The 2.3% medical device excise tax appears simple, but tax experts are advising med-tech clients that implementing the levy will be more complex and time-consuming than most think.
Zara Muradali, a managing director in the federal tax practice at multi-national accounting, tax and advisory firm KPMG, told MassDevice that she is advising her clients to have their ducks in a row by the end of the 3rd quarter in order to prepare for the impact of the tax.
The medical device tax will go into effect on January 1, 2013, with the 1st checks to the federal government due on January 29 – not a lot of time when you consider that the excise tax will be applied to every sale rather than to overall sales.
“From what I see, it takes 6 months to really implement the tax,” she told us. “This is truly a cross-functional approach because this is not a tax issue only. Tax departments will have to work with their IT counterparts to make sure there’s a system in place to even be able to identify from a product-by-product and line item basis, to figure out how they will determine the tax.”
The device tax, which became law nearly 2 years ago as part of the Patient Protection & Affordable Care Act, is expected to net some $2 billion a year in order to pay for certain provisions of the landmark health care law. The bulk of those funds will come from large companies such as Medtronic (NYSE:MDT),which will fork over somewhere between $125-$175 million in 2013, according to estimates.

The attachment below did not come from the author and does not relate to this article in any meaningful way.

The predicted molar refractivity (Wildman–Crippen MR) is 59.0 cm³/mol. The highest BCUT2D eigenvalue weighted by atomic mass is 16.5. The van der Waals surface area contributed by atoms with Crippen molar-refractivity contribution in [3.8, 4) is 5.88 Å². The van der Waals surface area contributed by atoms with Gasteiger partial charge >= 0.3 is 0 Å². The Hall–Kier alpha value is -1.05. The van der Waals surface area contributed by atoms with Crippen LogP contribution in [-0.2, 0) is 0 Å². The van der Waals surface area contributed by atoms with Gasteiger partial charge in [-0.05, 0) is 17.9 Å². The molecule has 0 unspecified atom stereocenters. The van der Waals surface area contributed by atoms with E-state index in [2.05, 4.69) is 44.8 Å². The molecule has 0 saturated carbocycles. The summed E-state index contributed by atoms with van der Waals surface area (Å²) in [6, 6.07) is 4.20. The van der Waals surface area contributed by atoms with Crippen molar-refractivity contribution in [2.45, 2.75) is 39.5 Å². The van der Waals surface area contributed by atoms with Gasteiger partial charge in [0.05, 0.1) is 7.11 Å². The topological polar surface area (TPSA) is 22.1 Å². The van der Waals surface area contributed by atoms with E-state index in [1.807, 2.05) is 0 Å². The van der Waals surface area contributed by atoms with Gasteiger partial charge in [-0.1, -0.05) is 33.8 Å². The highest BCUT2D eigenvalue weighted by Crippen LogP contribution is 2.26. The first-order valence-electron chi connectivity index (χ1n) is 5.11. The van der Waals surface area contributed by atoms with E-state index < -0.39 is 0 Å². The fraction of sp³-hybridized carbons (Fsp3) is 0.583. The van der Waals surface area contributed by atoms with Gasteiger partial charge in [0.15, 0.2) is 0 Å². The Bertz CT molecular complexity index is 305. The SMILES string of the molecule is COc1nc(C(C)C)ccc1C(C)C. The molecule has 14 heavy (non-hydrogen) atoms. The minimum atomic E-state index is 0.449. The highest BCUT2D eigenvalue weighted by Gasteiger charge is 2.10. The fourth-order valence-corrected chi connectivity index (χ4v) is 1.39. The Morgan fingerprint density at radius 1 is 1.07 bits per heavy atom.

The Internal Revenue Service is expected to administer the tax. However, Muradali said that there is still some ambiguity for medical device companies with regard to the constructive sales rule, or to the point at which point the tax should be levied. She pointed out that medical device companies have multiple units in the manufacturing process and determining where an actual sale occurs still isn’t clear. For example, a medical device manufacturer may have several of its products outsourced to engineering and design firms during the manufacturing process.
The IRS has released a public guidance document to try to determine where the excise tax will be levied. However, Muradali said that "this is something with which companies will have to wrestle.”
Muradali suggested that contract manufacturers closely review their contracts with med-tech companies to perform a risks-versus-rights analysis, paying attention to specifically who in the chain of manufacturing has the risk, that will be the company, which mostly likely bears the burden of the tax.
KPMG is encouraging med-tech companies it works with with to follow an 8-step process.
“We’re really trying to impress upon clients that this isn’t something you can just ask in Q&A session, ‘Is this taxable? Is this product taxable or not?’ You really have to understand the organization background, what the manufacturing activity is, what the supply chain is and finally, you have understand the transactions and which transactions are exempt from this tax.”
Muradali’s top 3 tips for the medical device companies dealing with the new tax:
- "1st, companies need to understand that this is here to stay, so do a gap analysis to identify the areas which need to be addressed as soon as possible."
- "2nd, get up to speed from a technical perspective. There are a lot of exemptions and a lot of new information out there. It’s hard to get up to speed on your own. The education process and speaking to colleagues in the same industry is critical."
- "3rd, implement processes early. Don’t wait for the very end. You want to be ready by the 3rd quarter. You don’t want to be surprised in the last quarter of the year."